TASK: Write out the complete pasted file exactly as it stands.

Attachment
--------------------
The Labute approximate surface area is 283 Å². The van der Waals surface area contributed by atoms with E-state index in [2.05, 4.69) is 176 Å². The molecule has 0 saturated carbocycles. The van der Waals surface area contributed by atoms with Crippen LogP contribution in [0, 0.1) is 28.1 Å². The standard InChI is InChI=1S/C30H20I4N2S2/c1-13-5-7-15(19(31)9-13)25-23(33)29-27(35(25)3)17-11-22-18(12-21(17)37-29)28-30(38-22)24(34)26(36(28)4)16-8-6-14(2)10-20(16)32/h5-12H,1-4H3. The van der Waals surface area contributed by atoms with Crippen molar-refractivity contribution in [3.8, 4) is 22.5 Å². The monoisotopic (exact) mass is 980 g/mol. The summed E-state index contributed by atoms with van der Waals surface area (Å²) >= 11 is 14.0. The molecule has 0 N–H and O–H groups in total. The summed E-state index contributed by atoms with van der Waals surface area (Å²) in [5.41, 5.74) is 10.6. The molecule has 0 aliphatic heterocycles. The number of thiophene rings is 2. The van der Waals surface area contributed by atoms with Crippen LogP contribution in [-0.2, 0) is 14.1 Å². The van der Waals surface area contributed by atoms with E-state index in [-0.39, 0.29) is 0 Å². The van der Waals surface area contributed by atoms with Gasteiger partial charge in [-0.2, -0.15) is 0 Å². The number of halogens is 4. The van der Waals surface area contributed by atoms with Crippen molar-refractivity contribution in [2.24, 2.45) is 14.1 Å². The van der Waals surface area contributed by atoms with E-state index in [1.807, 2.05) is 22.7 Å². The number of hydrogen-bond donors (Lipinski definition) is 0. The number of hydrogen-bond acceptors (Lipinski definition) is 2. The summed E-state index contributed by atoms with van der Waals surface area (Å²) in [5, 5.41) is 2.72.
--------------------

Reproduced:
The Labute approximate surface area is 283 Å². The van der Waals surface area contributed by atoms with E-state index in [2.05, 4.69) is 176 Å². The molecule has 0 saturated carbocycles. The van der Waals surface area contributed by atoms with Crippen LogP contribution in [0, 0.1) is 28.1 Å². The standard InChI is InChI=1S/C30H20I4N2S2/c1-13-5-7-15(19(31)9-13)25-23(33)29-27(35(25)3)17-11-22-18(12-21(17)37-29)28-30(38-22)24(34)26(36(28)4)16-8-6-14(2)10-20(16)32/h5-12H,1-4H3. The van der Waals surface area contributed by atoms with Crippen molar-refractivity contribution in [3.8, 4) is 22.5 Å². The monoisotopic (exact) mass is 980 g/mol. The summed E-state index contributed by atoms with van der Waals surface area (Å²) >= 11 is 14.0. The molecule has 0 N–H and O–H groups in total. The summed E-state index contributed by atoms with van der Waals surface area (Å²) in [5.41, 5.74) is 10.6. The molecule has 0 aliphatic heterocycles. The number of thiophene rings is 2. The van der Waals surface area contributed by atoms with Crippen LogP contribution in [-0.2, 0) is 14.1 Å². The van der Waals surface area contributed by atoms with E-state index in [-0.39, 0.29) is 0 Å². The van der Waals surface area contributed by atoms with Gasteiger partial charge in [-0.2, -0.15) is 0 Å². The number of halogens is 4. The van der Waals surface area contributed by atoms with Crippen molar-refractivity contribution in [2.24, 2.45) is 14.1 Å². The van der Waals surface area contributed by atoms with E-state index in [1.807, 2.05) is 22.7 Å². The number of hydrogen-bond donors (Lipinski definition) is 0. The number of hydrogen-bond acceptors (Lipinski definition) is 2. The summed E-state index contributed by atoms with van der Waals surface area (Å²) in [5, 5.41) is 2.72.